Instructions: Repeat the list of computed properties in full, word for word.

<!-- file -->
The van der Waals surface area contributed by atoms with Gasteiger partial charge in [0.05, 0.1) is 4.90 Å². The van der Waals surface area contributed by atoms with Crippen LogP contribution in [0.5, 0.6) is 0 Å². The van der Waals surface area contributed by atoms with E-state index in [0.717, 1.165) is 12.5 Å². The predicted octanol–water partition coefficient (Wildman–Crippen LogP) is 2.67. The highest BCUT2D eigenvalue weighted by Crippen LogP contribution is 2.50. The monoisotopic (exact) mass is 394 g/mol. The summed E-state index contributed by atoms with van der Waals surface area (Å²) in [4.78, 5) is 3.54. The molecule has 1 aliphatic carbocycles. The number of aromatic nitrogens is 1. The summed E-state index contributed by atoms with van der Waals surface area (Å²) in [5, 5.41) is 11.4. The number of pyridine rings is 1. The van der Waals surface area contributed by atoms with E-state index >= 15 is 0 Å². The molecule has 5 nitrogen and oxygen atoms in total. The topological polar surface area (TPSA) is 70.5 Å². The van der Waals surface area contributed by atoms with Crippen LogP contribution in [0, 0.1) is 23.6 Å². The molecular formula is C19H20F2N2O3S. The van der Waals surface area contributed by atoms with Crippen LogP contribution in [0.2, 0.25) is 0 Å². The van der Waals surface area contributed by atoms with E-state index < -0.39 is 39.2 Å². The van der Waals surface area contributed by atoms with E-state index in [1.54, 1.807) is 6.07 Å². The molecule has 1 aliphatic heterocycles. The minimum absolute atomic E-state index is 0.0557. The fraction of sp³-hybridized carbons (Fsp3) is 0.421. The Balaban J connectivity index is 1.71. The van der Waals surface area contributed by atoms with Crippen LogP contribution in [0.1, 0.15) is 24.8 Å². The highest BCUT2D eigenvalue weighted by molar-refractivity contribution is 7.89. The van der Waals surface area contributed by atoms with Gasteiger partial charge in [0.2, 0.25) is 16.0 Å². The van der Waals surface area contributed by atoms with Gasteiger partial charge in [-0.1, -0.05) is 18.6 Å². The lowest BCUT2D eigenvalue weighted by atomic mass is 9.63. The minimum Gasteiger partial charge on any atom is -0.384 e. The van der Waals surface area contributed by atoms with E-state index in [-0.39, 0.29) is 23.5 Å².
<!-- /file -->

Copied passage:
The van der Waals surface area contributed by atoms with Gasteiger partial charge in [0.05, 0.1) is 4.90 Å². The van der Waals surface area contributed by atoms with Crippen LogP contribution in [0.5, 0.6) is 0 Å². The van der Waals surface area contributed by atoms with E-state index in [0.717, 1.165) is 12.5 Å². The predicted octanol–water partition coefficient (Wildman–Crippen LogP) is 2.67. The highest BCUT2D eigenvalue weighted by Crippen LogP contribution is 2.50. The monoisotopic (exact) mass is 394 g/mol. The summed E-state index contributed by atoms with van der Waals surface area (Å²) in [4.78, 5) is 3.54. The molecule has 1 aliphatic carbocycles. The number of aromatic nitrogens is 1. The summed E-state index contributed by atoms with van der Waals surface area (Å²) in [5, 5.41) is 11.4. The number of pyridine rings is 1. The van der Waals surface area contributed by atoms with E-state index >= 15 is 0 Å². The molecule has 5 nitrogen and oxygen atoms in total. The topological polar surface area (TPSA) is 70.5 Å². The van der Waals surface area contributed by atoms with Crippen LogP contribution in [0, 0.1) is 23.6 Å². The molecular formula is C19H20F2N2O3S. The van der Waals surface area contributed by atoms with Crippen LogP contribution in [0.2, 0.25) is 0 Å². The van der Waals surface area contributed by atoms with E-state index < -0.39 is 39.2 Å². The van der Waals surface area contributed by atoms with E-state index in [1.54, 1.807) is 6.07 Å². The molecule has 1 aliphatic heterocycles. The minimum absolute atomic E-state index is 0.0557. The fraction of sp³-hybridized carbons (Fsp3) is 0.421. The Balaban J connectivity index is 1.71. The van der Waals surface area contributed by atoms with Crippen LogP contribution in [0.1, 0.15) is 24.8 Å². The highest BCUT2D eigenvalue weighted by molar-refractivity contribution is 7.89. The van der Waals surface area contributed by atoms with Gasteiger partial charge in [0.2, 0.25) is 16.0 Å². The van der Waals surface area contributed by atoms with Gasteiger partial charge in [-0.1, -0.05) is 18.6 Å². The lowest BCUT2D eigenvalue weighted by atomic mass is 9.63. The minimum Gasteiger partial charge on any atom is -0.384 e. The van der Waals surface area contributed by atoms with E-state index in [-0.39, 0.29) is 23.5 Å².